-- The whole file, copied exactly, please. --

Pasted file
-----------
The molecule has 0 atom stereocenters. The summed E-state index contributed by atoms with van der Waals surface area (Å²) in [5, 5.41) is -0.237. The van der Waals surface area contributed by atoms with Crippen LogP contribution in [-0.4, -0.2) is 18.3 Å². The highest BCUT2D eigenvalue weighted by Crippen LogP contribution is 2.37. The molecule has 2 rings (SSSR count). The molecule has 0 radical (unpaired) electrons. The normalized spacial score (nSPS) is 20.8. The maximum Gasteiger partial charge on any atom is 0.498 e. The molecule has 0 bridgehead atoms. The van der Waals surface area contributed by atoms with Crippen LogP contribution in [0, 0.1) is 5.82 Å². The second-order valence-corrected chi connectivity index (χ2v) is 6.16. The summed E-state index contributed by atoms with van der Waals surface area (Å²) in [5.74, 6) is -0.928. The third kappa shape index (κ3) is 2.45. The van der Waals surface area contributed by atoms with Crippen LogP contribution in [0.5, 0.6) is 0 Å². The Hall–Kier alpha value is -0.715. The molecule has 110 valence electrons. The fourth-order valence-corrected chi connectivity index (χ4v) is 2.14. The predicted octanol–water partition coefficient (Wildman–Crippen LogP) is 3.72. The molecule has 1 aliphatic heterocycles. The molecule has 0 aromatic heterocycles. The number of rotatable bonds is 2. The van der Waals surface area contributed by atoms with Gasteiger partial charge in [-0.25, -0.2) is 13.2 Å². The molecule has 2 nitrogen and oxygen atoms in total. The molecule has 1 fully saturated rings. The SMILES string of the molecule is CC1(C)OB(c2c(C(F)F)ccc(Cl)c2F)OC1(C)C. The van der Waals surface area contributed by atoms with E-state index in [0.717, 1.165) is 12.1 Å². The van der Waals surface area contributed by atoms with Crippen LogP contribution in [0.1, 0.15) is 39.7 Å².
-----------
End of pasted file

The molecule has 0 atom stereocenters. The summed E-state index contributed by atoms with van der Waals surface area (Å²) in [5, 5.41) is -0.237. The van der Waals surface area contributed by atoms with Crippen LogP contribution in [-0.4, -0.2) is 18.3 Å². The highest BCUT2D eigenvalue weighted by Crippen LogP contribution is 2.37. The molecule has 2 rings (SSSR count). The molecule has 0 radical (unpaired) electrons. The normalized spacial score (nSPS) is 20.8. The maximum Gasteiger partial charge on any atom is 0.498 e. The molecule has 0 bridgehead atoms. The van der Waals surface area contributed by atoms with Crippen LogP contribution in [0, 0.1) is 5.82 Å². The second-order valence-corrected chi connectivity index (χ2v) is 6.16. The summed E-state index contributed by atoms with van der Waals surface area (Å²) in [5.74, 6) is -0.928. The third kappa shape index (κ3) is 2.45. The van der Waals surface area contributed by atoms with Crippen LogP contribution in [0.5, 0.6) is 0 Å². The Hall–Kier alpha value is -0.715. The molecule has 110 valence electrons. The fourth-order valence-corrected chi connectivity index (χ4v) is 2.14. The predicted octanol–water partition coefficient (Wildman–Crippen LogP) is 3.72. The molecule has 1 aliphatic heterocycles. The molecule has 0 aromatic heterocycles. The number of rotatable bonds is 2. The van der Waals surface area contributed by atoms with Gasteiger partial charge in [-0.25, -0.2) is 13.2 Å². The molecule has 2 nitrogen and oxygen atoms in total. The molecule has 1 fully saturated rings. The SMILES string of the molecule is CC1(C)OB(c2c(C(F)F)ccc(Cl)c2F)OC1(C)C. The van der Waals surface area contributed by atoms with E-state index in [0.717, 1.165) is 12.1 Å². The van der Waals surface area contributed by atoms with Crippen LogP contribution in [0.1, 0.15) is 39.7 Å².